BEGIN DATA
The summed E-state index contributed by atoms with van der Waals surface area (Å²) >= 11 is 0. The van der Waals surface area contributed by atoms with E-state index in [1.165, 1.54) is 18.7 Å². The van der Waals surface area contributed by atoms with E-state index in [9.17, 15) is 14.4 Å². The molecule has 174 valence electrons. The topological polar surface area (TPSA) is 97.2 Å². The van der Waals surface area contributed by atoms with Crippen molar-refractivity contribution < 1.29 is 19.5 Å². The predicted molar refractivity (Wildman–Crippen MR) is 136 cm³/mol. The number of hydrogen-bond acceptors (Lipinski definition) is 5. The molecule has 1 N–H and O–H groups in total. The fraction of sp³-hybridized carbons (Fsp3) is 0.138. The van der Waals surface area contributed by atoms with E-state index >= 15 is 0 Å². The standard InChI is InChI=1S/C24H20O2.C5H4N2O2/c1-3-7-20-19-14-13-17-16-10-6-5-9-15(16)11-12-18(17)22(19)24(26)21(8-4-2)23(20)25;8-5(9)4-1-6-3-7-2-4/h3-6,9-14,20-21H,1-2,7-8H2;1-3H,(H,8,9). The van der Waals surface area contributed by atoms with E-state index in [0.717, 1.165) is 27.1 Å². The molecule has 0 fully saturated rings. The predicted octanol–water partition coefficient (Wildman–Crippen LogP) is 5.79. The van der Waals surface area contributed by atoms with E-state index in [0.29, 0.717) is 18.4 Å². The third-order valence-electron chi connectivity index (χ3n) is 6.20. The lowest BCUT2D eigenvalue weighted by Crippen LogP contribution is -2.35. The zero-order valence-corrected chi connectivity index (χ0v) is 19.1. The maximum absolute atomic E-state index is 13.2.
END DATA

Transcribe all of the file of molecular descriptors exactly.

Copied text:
The summed E-state index contributed by atoms with van der Waals surface area (Å²) >= 11 is 0. The van der Waals surface area contributed by atoms with E-state index in [1.165, 1.54) is 18.7 Å². The van der Waals surface area contributed by atoms with E-state index in [9.17, 15) is 14.4 Å². The molecule has 174 valence electrons. The topological polar surface area (TPSA) is 97.2 Å². The van der Waals surface area contributed by atoms with Crippen molar-refractivity contribution < 1.29 is 19.5 Å². The predicted molar refractivity (Wildman–Crippen MR) is 136 cm³/mol. The number of hydrogen-bond acceptors (Lipinski definition) is 5. The molecule has 1 N–H and O–H groups in total. The fraction of sp³-hybridized carbons (Fsp3) is 0.138. The van der Waals surface area contributed by atoms with E-state index >= 15 is 0 Å². The standard InChI is InChI=1S/C24H20O2.C5H4N2O2/c1-3-7-20-19-14-13-17-16-10-6-5-9-15(16)11-12-18(17)22(19)24(26)21(8-4-2)23(20)25;8-5(9)4-1-6-3-7-2-4/h3-6,9-14,20-21H,1-2,7-8H2;1-3H,(H,8,9). The van der Waals surface area contributed by atoms with E-state index in [0.717, 1.165) is 27.1 Å². The molecule has 0 fully saturated rings. The predicted octanol–water partition coefficient (Wildman–Crippen LogP) is 5.79. The van der Waals surface area contributed by atoms with E-state index in [0.29, 0.717) is 18.4 Å². The third-order valence-electron chi connectivity index (χ3n) is 6.20. The lowest BCUT2D eigenvalue weighted by Crippen LogP contribution is -2.35. The zero-order valence-corrected chi connectivity index (χ0v) is 19.1. The maximum absolute atomic E-state index is 13.2.